Prince Charles has advised Australian Olympic open water swimmers Melissa Gorman and Ky Hurst they'll need some antiseptic after they compete in the Serpentine.
The 11 hectare lake in Hyde Park has been cleaned up for the 10km open water swim at the London Olympics, but its reputation obviously still lingers in royal circles.
"Even he admitted we should gargle some antiseptic when we get out of there," Gorman said.
But Gorman was comfortable swimming in the 200-year-old lake on August 9.
"It's definitely clean enough. We swim in all sorts of water in open water, it's a different experience."
Gorman and Hurst were among several Australian athletes to meet Charles and his wife Camilla at the start of the men's cycling road race on Saturday on the Mall, the road which runs along the fence of the prince's backyard to his mother's home at Buckingham Palace.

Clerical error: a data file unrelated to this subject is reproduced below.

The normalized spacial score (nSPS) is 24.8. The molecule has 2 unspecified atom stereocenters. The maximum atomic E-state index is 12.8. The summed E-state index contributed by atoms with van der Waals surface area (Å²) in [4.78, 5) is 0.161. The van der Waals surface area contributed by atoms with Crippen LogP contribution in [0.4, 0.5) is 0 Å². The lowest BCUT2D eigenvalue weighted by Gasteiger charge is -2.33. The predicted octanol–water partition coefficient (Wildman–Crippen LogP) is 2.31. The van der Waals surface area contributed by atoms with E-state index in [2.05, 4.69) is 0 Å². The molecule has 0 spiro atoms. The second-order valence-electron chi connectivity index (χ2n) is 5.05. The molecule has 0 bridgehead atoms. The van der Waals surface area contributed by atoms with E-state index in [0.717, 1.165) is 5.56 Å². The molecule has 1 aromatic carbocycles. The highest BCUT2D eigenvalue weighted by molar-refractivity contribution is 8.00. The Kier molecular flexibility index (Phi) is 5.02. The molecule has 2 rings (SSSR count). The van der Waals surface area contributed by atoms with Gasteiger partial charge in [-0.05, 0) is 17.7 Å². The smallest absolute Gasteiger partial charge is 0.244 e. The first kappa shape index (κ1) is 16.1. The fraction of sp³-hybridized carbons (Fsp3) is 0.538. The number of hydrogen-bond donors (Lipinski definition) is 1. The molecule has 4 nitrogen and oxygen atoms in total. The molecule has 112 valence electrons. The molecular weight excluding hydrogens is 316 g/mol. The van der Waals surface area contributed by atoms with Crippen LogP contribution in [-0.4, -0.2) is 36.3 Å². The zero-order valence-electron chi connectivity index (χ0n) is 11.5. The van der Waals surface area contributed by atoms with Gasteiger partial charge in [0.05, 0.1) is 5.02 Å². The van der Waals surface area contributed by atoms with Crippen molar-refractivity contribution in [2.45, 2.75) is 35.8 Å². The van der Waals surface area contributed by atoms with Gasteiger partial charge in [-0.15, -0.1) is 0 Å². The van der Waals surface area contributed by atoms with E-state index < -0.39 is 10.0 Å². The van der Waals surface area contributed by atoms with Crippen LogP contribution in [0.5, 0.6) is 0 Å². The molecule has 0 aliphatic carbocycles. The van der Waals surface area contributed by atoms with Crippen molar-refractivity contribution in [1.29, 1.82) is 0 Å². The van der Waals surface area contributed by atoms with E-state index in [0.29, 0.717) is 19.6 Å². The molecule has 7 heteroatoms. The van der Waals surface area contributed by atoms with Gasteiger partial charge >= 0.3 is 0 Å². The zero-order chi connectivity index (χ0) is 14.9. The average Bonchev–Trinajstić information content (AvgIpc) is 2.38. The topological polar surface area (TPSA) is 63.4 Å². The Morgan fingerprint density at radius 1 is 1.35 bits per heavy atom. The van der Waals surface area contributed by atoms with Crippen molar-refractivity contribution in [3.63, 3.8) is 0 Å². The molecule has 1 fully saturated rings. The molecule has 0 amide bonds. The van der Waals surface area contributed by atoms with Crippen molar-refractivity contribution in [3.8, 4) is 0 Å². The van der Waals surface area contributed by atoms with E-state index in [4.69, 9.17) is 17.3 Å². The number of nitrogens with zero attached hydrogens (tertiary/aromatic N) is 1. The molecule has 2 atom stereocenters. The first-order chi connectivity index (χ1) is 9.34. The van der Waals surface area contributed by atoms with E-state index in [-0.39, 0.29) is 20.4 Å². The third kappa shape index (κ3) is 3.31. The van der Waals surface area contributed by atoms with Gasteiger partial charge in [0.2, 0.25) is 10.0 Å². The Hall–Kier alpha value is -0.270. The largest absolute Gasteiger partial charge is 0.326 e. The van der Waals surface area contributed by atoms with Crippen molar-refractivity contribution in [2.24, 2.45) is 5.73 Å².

For teenage archer Elisa Barnard, it was yet another pinch yourself moment at her first Olympics after the thrill of preparing to compete at Lord's and Friday night's opening ceremony.
"This whole Olympics is just a once in a lifetime opportunity," she said.
"When they asked me yesterday and said I'd been selected to see them, my jaw just dropped to the ground.
"I said `why me, I'm just little old me from Sydney, I don't deserve to meet the royals.'"
After the queen's starring role in Friday night's opening ceremony, the royals are obviously keen to enjoy their Olympic experience.
Trampolinist Blake Gaudry said he had some general chit-chat with the prince about sport and life in the athletes village.
"It's so strange just to have such a simple conversation with the royal family," he said.